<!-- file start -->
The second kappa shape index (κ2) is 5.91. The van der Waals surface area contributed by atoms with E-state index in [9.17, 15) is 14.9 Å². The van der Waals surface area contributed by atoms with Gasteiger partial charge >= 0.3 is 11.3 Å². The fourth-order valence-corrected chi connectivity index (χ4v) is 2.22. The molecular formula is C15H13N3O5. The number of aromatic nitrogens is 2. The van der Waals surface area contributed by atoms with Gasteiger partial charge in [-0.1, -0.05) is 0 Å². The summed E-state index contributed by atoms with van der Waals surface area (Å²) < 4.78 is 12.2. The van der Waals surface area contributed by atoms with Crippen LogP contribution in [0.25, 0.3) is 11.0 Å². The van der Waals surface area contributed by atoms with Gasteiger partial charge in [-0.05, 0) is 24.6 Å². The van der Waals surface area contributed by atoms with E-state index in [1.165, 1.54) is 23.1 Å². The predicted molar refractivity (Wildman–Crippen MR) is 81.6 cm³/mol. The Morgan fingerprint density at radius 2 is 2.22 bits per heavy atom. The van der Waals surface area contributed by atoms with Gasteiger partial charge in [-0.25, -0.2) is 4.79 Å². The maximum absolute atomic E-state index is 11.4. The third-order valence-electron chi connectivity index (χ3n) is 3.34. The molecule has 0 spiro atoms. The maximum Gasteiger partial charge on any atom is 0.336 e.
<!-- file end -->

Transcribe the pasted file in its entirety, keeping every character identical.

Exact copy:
The second kappa shape index (κ2) is 5.91. The van der Waals surface area contributed by atoms with E-state index in [9.17, 15) is 14.9 Å². The van der Waals surface area contributed by atoms with Gasteiger partial charge >= 0.3 is 11.3 Å². The fourth-order valence-corrected chi connectivity index (χ4v) is 2.22. The molecular formula is C15H13N3O5. The number of aromatic nitrogens is 2. The van der Waals surface area contributed by atoms with Gasteiger partial charge in [-0.1, -0.05) is 0 Å². The summed E-state index contributed by atoms with van der Waals surface area (Å²) < 4.78 is 12.2. The van der Waals surface area contributed by atoms with Crippen LogP contribution in [0.25, 0.3) is 11.0 Å². The van der Waals surface area contributed by atoms with Gasteiger partial charge in [-0.05, 0) is 24.6 Å². The van der Waals surface area contributed by atoms with E-state index in [1.165, 1.54) is 23.1 Å². The predicted molar refractivity (Wildman–Crippen MR) is 81.6 cm³/mol. The Morgan fingerprint density at radius 2 is 2.22 bits per heavy atom. The van der Waals surface area contributed by atoms with Gasteiger partial charge in [-0.25, -0.2) is 4.79 Å². The maximum absolute atomic E-state index is 11.4. The third-order valence-electron chi connectivity index (χ3n) is 3.34. The molecule has 0 spiro atoms. The maximum Gasteiger partial charge on any atom is 0.336 e.